GIMP 2.10.6 launches with major improvements

Martin Brinkmann
Aug 21, 2018
Updated • Aug 21, 2018
Music and Video

A new version of the popular cross-platform image editor GIMP was released yesterday. GIMP 2.10.6 features a number of important changes and improvements including new filters and other enhancements.

While the new version of GIMP was released yesterday officially, builds for Windows and Mac OS X devices were published today.

The new stable version of the image editor can be downloaded from the project's website. It is provided as a direct and torrent download for Windows and Mac OS X, and as a Flatpack or source code release for GNU/Linux.

Windows users can install the new version over existing installations; customizations and choices made during installation of the initial version are preserved when the new version gets installed.

GIMP 2.10.6

GIMP includes a modified file dialog that does away with the two file format lists that previous versions had.

The new dialog displays the location selector on the left, the list if matching files in the middle column, and a preview of selected items on the right. Below that is the new file filter which you may expand by clicking on "select file type".

The default is "automatically detected" but you can switch that to any of the supported types instead to filter the file listing at the top based on your selection.

Saving works similarly but with added options to create a new folder or change the target folder for the image.

You may check the "show all files" box in all dialogs to display all files in the file list.

As far as editor related changes are concerned, there are some. If you work with a lot of layers and relatively large images regularly, you will notice that responsiveness in regards to scrolling the list or hiding/showing layers improved significantly in GIMP 2.10.6 thanks to switching to asynchronous rendering.

GIMP introduced a new Horizon Straightening tool in GIMP 2.10.4 and with GIMP 2.10.6 comes vertical straightening support.

The Straighten mode is set to auto by default; when used, Straighten will "snap to the smaller angle to decide for vertical or horizontal straightening" but it is possible to override this by selecting horizontal or vertical from the measure tools panel.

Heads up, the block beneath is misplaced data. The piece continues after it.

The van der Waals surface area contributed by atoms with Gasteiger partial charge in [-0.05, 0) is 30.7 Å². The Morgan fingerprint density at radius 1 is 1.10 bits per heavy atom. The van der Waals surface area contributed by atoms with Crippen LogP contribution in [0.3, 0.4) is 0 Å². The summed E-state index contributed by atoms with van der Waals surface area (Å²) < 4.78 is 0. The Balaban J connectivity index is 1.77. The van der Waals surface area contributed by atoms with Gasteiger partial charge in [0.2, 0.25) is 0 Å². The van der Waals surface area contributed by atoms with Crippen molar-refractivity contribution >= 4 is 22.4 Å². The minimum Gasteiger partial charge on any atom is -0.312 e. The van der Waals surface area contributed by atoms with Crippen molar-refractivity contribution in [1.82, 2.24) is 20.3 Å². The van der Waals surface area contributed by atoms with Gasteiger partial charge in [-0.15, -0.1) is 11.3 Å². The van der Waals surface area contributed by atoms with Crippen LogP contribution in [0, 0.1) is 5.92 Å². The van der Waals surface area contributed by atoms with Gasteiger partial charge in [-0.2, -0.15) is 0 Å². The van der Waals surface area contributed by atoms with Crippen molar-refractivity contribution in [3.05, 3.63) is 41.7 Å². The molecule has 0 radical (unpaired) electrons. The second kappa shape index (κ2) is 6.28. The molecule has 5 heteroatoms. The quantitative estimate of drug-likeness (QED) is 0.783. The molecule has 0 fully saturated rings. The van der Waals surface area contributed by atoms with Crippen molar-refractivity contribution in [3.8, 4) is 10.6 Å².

Press Shift-M to launch the Measure tool in GIMP or select Tools > Measure from the menu at the top.

GIMP 2.10.6 includes two new filters that users can make use of:

  • Little Planet, which you find under Filters > Map > Little Planet,  takes the image (preferably a panorama image) and turns it into miniature planets.
  • Long Shadow, which you find under Filters > Light and Shadow > Long Shadow, creates long shadows using several visual styles.

The new version of GIMP introduces vertical text layer support next to all that which is particularly useful for East-Asian writing systems that use the orientation but also for design.

The text tool supports the following options in GIMP 2.10.6:

  • From left to right.
  • From right to left.
  • Vertical, right to left (mixed orientation).
  • Vertical, right to left (upright orientation).
  • Vertical, left to right (mixed orientation).
  • Vertical, left to right (upright orientation).

GIMP 2.10.6 improves DLL handling on Windows further to avoid what is commonly known as DLL-hell. The new release improves the handling which should result in fewer conflicts and issues. The upcoming version 3 of GIMP requires that plugins put files into their own directories which version 2.x does not.

The development team teased a new central extensions manager in GIMP that improves management of any content -- plugins, brushes, gradients -- in GIMP. The feature has not yet landed in Stable but it will make an appearance in future 2.10.x versions of GIMP.

Closing Words and verdict

GIMP 2.10.6 introduces new features and improvements to the image editor. While most of them are quite specialized and only useful for certain use cases, improvements to the load and save functionality are certainly welcome by the majority of users.